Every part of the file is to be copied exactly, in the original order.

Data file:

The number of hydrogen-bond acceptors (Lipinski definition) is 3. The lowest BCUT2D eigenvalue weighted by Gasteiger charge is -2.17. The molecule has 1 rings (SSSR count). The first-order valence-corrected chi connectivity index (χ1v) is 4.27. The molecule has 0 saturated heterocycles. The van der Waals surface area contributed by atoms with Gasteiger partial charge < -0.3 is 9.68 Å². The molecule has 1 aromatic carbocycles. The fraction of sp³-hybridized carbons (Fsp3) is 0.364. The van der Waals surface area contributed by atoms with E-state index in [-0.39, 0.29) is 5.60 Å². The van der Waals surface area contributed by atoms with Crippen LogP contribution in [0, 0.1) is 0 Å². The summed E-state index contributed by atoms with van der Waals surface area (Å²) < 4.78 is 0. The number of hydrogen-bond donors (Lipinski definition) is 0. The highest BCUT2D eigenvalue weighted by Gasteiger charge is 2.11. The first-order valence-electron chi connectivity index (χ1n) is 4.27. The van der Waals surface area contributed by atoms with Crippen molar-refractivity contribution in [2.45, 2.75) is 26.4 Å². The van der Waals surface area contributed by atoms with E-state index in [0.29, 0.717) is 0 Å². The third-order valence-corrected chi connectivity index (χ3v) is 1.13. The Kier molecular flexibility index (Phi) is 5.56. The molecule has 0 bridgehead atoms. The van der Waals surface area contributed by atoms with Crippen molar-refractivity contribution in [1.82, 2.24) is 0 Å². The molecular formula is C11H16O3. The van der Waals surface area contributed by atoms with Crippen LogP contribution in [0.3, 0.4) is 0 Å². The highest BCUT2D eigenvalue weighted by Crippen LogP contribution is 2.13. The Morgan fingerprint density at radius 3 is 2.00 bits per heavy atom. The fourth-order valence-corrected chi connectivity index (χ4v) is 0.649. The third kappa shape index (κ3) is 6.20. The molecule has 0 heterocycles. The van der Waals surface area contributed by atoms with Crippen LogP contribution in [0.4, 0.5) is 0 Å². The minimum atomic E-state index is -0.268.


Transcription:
The number of hydrogen-bond acceptors (Lipinski definition) is 3. The lowest BCUT2D eigenvalue weighted by Gasteiger charge is -2.17. The molecule has 1 rings (SSSR count). The first-order valence-corrected chi connectivity index (χ1v) is 4.27. The molecule has 0 saturated heterocycles. The van der Waals surface area contributed by atoms with Gasteiger partial charge < -0.3 is 9.68 Å². The molecule has 1 aromatic carbocycles. The fraction of sp³-hybridized carbons (Fsp3) is 0.364. The van der Waals surface area contributed by atoms with E-state index in [-0.39, 0.29) is 5.60 Å². The van der Waals surface area contributed by atoms with Crippen LogP contribution in [0, 0.1) is 0 Å². The summed E-state index contributed by atoms with van der Waals surface area (Å²) < 4.78 is 0. The number of hydrogen-bond donors (Lipinski definition) is 0. The highest BCUT2D eigenvalue weighted by Gasteiger charge is 2.11. The first-order valence-electron chi connectivity index (χ1n) is 4.27. The van der Waals surface area contributed by atoms with Crippen molar-refractivity contribution in [2.45, 2.75) is 26.4 Å². The van der Waals surface area contributed by atoms with E-state index in [0.29, 0.717) is 0 Å². The third-order valence-corrected chi connectivity index (χ3v) is 1.13. The Kier molecular flexibility index (Phi) is 5.56. The molecule has 0 bridgehead atoms. The van der Waals surface area contributed by atoms with Crippen molar-refractivity contribution in [1.82, 2.24) is 0 Å². The molecular formula is C11H16O3. The van der Waals surface area contributed by atoms with Crippen LogP contribution in [0.3, 0.4) is 0 Å². The highest BCUT2D eigenvalue weighted by Crippen LogP contribution is 2.13. The Morgan fingerprint density at radius 3 is 2.00 bits per heavy atom. The fourth-order valence-corrected chi connectivity index (χ4v) is 0.649. The third kappa shape index (κ3) is 6.20. The molecule has 0 heterocycles. The van der Waals surface area contributed by atoms with Crippen LogP contribution in [0.4, 0.5) is 0 Å². The minimum atomic E-state index is -0.268.